Archive for the ‘New Zealand’ Category


The New – Can I swim here? app…

Stuff.co.nz reports: Swimmers in New Zealand are now able to check online or via a new app to see if the beach or river they want to visit has clean swimming water.


Regular testing at times when swimmers most often frequent bathing places, make this real-time information invaluable, setting a new standard of transparency for swimmers living in or visiting the country. More…



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Shark! Don’t Panic!!!

Shark scientist Riley Elliott tells us in the New Zealand Herold:  ‘There are three “golden rules” in the water that people can follow if they want to stay safe.

Firstly, eye contact with the shark will let it know it’s been spotted and foil any chance of a surprise attack – their natural feeding strategy.

Because this can’t be done in murky water, swimming in clear water is rule number two.

Thirdly, being relaxed and calm in your movements is important because sharks can pick up on the body’s electrical signals.

When you are surfing or ocean swimming, you are actively breaking all of these rules in the worst possible ways. No visibility, no eyesight and high heart rates.” ’

Find out more by reading the full article.

Discover how our association with the seaside evolved from a fear of sea water into a national obsession, by reading chapter three of Hung Out to Dry Swimming and British Culture: Sex, Sea and Swimming Trunks…



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Wild Swimming New Zealand

Discover where to go wild swimming in New Zealand with this new interactive wild swimming map

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Injected Oxygen Foam Saves Lives


We all need to breathe as swimmers are especially aware. Underwater swimmers can train themselves to disregard the urgent desire to oxygenate their blood and stay underwater for several minutes at a time.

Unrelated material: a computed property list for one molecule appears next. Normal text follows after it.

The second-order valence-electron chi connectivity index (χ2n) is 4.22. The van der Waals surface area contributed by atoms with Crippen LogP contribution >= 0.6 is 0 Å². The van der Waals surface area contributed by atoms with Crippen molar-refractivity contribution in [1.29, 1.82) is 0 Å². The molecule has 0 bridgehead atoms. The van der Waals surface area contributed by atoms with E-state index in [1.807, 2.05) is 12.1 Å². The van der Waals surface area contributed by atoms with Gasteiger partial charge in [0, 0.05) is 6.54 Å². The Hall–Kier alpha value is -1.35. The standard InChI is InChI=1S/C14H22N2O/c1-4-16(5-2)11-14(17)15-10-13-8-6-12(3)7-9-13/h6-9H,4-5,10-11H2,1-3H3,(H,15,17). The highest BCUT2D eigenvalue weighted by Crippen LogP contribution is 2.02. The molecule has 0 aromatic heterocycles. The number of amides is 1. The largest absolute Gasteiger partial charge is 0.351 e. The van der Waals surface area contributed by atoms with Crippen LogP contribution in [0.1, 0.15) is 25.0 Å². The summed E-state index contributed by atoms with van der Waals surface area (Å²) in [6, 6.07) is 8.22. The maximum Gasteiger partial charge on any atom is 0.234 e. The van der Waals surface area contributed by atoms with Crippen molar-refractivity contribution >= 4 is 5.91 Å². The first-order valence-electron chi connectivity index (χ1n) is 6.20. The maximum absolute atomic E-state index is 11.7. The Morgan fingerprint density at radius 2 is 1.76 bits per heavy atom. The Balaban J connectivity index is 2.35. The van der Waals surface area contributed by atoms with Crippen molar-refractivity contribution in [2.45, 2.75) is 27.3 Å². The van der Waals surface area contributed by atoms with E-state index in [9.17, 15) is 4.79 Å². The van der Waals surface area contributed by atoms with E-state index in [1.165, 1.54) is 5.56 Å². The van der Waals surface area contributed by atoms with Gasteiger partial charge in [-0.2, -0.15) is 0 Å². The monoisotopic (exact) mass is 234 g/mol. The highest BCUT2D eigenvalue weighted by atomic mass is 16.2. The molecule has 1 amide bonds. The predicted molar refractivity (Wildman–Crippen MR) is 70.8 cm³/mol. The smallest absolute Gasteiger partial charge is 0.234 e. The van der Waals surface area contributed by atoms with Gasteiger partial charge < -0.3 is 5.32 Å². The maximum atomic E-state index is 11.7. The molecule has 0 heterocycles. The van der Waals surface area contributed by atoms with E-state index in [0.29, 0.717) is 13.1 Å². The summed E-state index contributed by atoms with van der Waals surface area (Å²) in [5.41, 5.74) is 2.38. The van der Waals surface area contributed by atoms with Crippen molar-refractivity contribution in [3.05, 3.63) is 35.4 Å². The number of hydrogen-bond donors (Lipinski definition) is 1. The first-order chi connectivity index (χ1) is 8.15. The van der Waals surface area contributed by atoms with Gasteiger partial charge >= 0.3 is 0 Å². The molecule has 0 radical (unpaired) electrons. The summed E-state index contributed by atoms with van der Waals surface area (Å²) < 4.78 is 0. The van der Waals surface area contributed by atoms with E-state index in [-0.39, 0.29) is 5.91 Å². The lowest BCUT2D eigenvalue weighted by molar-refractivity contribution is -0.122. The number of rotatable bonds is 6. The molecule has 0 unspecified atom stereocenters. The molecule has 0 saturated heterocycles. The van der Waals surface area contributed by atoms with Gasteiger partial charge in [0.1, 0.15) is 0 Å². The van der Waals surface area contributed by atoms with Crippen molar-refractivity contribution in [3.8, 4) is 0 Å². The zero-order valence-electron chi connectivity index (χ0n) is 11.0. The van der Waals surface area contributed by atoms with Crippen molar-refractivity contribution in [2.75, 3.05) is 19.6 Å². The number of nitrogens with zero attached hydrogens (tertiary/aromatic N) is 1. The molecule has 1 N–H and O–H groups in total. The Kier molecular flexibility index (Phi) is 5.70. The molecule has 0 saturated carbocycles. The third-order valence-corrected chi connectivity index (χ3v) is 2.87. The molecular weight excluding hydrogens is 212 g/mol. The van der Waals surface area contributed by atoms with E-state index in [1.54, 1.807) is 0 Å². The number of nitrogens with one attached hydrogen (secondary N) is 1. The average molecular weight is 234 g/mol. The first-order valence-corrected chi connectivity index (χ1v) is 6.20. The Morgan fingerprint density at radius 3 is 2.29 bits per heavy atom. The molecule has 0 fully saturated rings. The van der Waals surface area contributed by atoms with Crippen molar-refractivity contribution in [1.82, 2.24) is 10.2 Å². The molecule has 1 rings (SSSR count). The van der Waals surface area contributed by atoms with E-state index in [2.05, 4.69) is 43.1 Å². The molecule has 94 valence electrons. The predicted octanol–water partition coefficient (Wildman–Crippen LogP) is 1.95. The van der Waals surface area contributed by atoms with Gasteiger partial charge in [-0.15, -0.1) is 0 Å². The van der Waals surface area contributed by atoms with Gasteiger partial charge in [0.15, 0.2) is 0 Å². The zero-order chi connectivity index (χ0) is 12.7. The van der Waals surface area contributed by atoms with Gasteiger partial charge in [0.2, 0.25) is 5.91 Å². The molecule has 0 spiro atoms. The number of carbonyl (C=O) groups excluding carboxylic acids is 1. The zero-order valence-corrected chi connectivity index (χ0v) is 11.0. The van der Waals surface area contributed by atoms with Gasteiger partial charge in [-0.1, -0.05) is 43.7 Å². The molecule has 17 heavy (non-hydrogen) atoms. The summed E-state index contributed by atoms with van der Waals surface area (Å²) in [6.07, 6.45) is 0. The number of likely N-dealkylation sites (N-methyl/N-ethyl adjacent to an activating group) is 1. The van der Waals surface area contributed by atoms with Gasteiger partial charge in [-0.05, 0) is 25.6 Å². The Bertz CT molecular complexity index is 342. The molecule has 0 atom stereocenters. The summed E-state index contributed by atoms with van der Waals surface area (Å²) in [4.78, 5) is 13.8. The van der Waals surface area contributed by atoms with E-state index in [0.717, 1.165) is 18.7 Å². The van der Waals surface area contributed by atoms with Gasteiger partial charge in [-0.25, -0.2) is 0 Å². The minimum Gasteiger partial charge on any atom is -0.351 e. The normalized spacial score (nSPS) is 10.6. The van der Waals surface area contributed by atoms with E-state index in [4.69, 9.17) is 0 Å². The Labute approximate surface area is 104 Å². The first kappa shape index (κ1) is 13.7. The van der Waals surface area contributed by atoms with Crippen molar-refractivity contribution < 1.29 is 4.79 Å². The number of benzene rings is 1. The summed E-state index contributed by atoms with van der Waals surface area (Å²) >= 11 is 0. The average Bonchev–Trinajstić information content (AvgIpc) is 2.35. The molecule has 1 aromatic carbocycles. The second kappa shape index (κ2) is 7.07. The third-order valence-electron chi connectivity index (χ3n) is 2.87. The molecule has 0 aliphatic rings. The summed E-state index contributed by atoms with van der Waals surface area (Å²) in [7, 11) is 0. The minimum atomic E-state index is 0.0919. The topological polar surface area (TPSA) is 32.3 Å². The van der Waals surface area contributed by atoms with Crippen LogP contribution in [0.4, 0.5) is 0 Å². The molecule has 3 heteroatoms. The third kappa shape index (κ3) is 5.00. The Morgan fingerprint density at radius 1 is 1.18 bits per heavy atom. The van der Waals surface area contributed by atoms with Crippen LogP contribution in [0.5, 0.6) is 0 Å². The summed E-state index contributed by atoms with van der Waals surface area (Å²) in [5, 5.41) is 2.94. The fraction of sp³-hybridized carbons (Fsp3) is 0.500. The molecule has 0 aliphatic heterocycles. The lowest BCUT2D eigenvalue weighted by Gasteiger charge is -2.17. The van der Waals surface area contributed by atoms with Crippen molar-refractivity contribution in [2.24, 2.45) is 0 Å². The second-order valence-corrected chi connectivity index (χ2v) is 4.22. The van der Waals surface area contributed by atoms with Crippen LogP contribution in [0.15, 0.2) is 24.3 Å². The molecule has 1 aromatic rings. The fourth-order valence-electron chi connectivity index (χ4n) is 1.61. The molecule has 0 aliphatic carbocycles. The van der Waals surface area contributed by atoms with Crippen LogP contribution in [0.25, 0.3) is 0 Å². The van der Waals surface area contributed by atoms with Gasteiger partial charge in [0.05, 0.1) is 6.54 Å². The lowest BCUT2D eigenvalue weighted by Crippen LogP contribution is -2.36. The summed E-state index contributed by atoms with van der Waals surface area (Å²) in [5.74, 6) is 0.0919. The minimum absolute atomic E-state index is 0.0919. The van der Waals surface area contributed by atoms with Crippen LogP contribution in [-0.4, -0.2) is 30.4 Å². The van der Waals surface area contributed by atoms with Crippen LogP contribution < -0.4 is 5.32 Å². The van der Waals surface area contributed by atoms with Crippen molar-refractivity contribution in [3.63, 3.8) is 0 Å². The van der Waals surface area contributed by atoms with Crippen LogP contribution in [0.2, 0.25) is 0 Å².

See the Human Planet Video.
The New Zealand freediver David Mullins set a world record by swimming 218m underwater without taking a breath.
In the end we all have to come up for air, but a new innovation: “oxygen foam” developed by Dr. John Kheir, a researcher and emergency room physician at Children’s Hospital Boston could prolong the body’s ability to withstand non-working lungs by delivering oxygen straight into the blood.
This syringe carries life-saving particles of oxygen gas, injected through an intravenous line. It looks white and flows like water.
This new treatment could well have applications outside the operating theater. It could be used for emergency oxygenation at swimming pools and possibly enable swimmers to stay underwater for a very long time.

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A report from The New Zealand Herold into water quality for New Zealand’s monitored recreational sites on rivers, shows that 52% are unsafe for swimming.

The results showed water quality was poor or very poor at 52 per cent of monitored river sites. A further 28 per cent were graded “fair” – with a risk of illness for those swimming there and only 20 per cent of monitored river recreation sites were graded good or very good.

The report canvassed sampling from 210 freshwater beaches, including lakeside areas, and 248 coastal beaches used for recreation that had been assigned grades based on monitoring data acquired over five summers.

Coastal beaches and freshwater beaches at lakes were found to be much cleaner than river sites.

Eugenie Sage said the results fell far short of what Kiwis should expect. “It shows what a fake marketing image 100 per cent pure is, and we need to take action to make that image real,” she said. “We need strong rules and water quality standards to clean up our rivers and prevent fecal contamination from agricultural intensification.” Environment Minister Amy Adams said our water quality was good by international standards and most popular sites were fine for swimming. But she didn’t see that as good enough, saying: “My preference will always be for all our sites to be safe for swimming.” As the summer begins, Kiwis may have to travel some distance to enjoy safe water this summer.

In the UK we do not have this problem. Over the last 100 years nearly all or our river and lake swimming opportunities have been closed down. Even the picture for this article would raise suspicion  as the risk averse British see jumping in as too dangerous.

Read how the British swimmer came to be hung out to dry.

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